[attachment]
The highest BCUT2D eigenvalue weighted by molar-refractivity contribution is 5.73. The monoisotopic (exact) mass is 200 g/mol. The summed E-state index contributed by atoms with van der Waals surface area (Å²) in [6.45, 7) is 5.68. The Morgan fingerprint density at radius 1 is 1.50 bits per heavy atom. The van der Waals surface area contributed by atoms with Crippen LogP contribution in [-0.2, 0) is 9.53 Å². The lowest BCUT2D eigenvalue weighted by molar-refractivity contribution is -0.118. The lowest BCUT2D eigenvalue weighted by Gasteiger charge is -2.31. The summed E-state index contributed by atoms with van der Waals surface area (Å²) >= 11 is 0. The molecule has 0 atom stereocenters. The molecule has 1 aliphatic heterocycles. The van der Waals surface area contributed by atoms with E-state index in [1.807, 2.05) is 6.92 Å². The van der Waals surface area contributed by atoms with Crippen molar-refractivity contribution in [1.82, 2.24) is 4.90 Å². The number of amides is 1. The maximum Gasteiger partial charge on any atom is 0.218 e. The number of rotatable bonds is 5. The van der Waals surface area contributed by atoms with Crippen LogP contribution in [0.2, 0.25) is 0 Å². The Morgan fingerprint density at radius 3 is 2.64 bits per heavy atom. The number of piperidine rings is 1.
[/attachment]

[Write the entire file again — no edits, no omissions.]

The highest BCUT2D eigenvalue weighted by molar-refractivity contribution is 5.73. The monoisotopic (exact) mass is 200 g/mol. The summed E-state index contributed by atoms with van der Waals surface area (Å²) in [6.45, 7) is 5.68. The Morgan fingerprint density at radius 1 is 1.50 bits per heavy atom. The van der Waals surface area contributed by atoms with Crippen LogP contribution in [-0.2, 0) is 9.53 Å². The lowest BCUT2D eigenvalue weighted by molar-refractivity contribution is -0.118. The lowest BCUT2D eigenvalue weighted by Gasteiger charge is -2.31. The summed E-state index contributed by atoms with van der Waals surface area (Å²) >= 11 is 0. The molecule has 0 atom stereocenters. The molecule has 1 aliphatic heterocycles. The van der Waals surface area contributed by atoms with E-state index in [1.807, 2.05) is 6.92 Å². The van der Waals surface area contributed by atoms with Crippen molar-refractivity contribution in [1.82, 2.24) is 4.90 Å². The number of amides is 1. The maximum Gasteiger partial charge on any atom is 0.218 e. The number of rotatable bonds is 5. The van der Waals surface area contributed by atoms with Crippen LogP contribution in [0.2, 0.25) is 0 Å². The Morgan fingerprint density at radius 3 is 2.64 bits per heavy atom. The number of piperidine rings is 1.